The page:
with this 03" figure. In particular, Barton overstates the degree to which these authors used the Bi#le in reaching their own conclusions. &e'll do an article on this issue at a later time.A Beyond this, what e=actly does this !" figure prove: Barton wants us to think that #ecause the founders quoted at length from the Bi#le, or people that quoted the Bi#le, the %onstitution must somehow em#ody Bi#lical law, #e 5#ased5 on the Bi#le, or otherwise have the Bi#le in mind. But this doesn't follow9 the fact that the Bi#le was frequently quoted is not the same thing as saying it was quoted for the purpose of creating a legal code or the %onstitution. Indeed, ,ut-'s and Hyneman's data suggest that the Bi#le was for the most part irrelevant to the %onstitution, and that what connections there were #etween the Bi#le and the %onstitution are not of the type that support Barton's claims. Birst, Barton does not report the most relevant evidence from ,ut-'s article< in addition to their general citation count from *403 to *+32, ,ut- and Hyneman compile a count specific to political de#ate on the %onstitution #etween the years *4+4 and *4++ (the years corresponding to the drafting and ratification of the %onstitution). According to ,ut-, this sample 5comes close to e=hausting5 the literature written on the %onstitution during this period (Relative Influence, p. * !). If the founders #elieved that the Bi#le was truly relevant to the %onstitution, Bi#lical citations should appear in a#undance in this sample, #ut, they don't. .n the contrary, Bi#lical citations are virtually none=istent in this sample. According to ,ut-, federalist (i.e., pro1%onstitution) writers never !uoted the "i#le in their political ritings #et een $%&% and $%&&. %onversely, anti1federalist writers quoted the Bi#le only " of the time. According to ,ut-< $he Bi#le's prominence disappears, which is not surprising since the de#ate centered upon specific institutions a#out which the Bi#le has little to say. $he Anti1Bederalists do drag it in with respect to #asic principles of government, #ut the 'ederalist's inclination to (nlightenment rationalism is most evident here in their failure to consider the "i#le relevant....$he de#ate surrounding the adoption of the %onstitution was fought out mainly in the conte=t of >ontesquieu, Blackstone, the 7nglish &higs, and maCor writers of the 7nlightenment (Relative Influence, pp. * !1* 2, emphasis ours). Additionally, Barton omits ,ut-'s #reakdown of sources for his /!" figure. $hree fourths of the Bi#lical citations in ,ut-'s *403 to *+32 sample come, not from secular sources, #ut from reprinted sermons (one of the most popular types of political writing during these years). %onversely, the Bi#le accounts for only " of all citations in secular literature, a#out equal to the num#er of citations from classical authors (Origins, p. *!3). Hence, were it not for the political activity of religious clergy, the Bi#le would #e tied for fourth place among source citations during *403 and *+32. Interestingly, Barton's reference to ,ut-'s work in .riginal Intent is not to ,ut-'s article, #ut to Origins, ,ut-'s later #ook. ,ut-'s #ook reports his * +! data in a##reviated form, and does not refer to his citation count for the years *4+4 to *4++, or the conclusions he draws from that count. A reader that simply follows Barton's citations, in other words, would #e ignorant of this data. At the same time, no reader of ,ut- #ook would likely come away with the feeling that the %onstitution was written with the Bi#le particularly in mind. As ,utdocuments, #y the time of the %onstitution, American political theory was a rich tapestry of ideas drawn from many different sources9 the Bi#le and colonial covenant theology were simply two of many influences that played in the minds of the American founders. In the end, ,ut-'s work is far more supportive of separation than of accomodationism. Did the founder's quote the Bi#le in their political writings: .f course they did, and there is nothing remarka#le a#out that fact. ,ut-'s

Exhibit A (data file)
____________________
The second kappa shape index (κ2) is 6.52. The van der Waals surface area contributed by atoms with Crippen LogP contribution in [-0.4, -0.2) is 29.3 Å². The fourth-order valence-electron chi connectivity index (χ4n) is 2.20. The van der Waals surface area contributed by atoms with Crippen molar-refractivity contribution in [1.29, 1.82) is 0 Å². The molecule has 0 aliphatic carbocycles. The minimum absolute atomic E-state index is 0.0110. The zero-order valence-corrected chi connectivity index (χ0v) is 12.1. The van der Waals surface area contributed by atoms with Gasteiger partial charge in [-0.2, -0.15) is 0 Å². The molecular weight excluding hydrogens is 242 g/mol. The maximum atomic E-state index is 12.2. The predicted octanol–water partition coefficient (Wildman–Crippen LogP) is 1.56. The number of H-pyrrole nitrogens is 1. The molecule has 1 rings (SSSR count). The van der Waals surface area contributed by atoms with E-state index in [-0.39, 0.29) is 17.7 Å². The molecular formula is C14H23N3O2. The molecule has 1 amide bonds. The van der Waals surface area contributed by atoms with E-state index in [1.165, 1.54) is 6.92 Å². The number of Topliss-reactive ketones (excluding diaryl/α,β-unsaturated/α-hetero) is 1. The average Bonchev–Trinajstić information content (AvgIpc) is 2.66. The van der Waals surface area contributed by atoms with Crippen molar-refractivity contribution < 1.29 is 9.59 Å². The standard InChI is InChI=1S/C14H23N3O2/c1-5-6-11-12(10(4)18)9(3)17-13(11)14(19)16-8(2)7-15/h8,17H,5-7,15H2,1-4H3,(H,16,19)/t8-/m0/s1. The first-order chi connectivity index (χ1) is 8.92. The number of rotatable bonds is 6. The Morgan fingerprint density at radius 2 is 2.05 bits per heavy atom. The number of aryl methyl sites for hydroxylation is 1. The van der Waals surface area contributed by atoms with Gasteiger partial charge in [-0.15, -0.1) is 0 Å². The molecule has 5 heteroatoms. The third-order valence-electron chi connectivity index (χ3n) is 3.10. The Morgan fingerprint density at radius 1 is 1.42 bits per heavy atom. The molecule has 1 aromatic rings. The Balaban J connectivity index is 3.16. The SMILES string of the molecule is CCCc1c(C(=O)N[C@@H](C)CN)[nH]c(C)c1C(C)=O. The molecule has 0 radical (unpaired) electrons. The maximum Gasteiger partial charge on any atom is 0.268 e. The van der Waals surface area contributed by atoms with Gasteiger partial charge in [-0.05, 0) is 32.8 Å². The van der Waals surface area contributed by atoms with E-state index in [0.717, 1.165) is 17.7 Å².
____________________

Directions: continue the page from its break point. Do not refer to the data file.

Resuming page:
data suggest that, whatever the cultural influence of the Bi#le, it did not play much of a role in the construction of the %onstitution. .n the contrary, the %onstitution is a secular document concerned with the nuts and #olts issues of how to create a worka#le nation in a land of economic, cultural, and religious diversity. It simply did not touch on matters relevant to the Bi#le. Return to home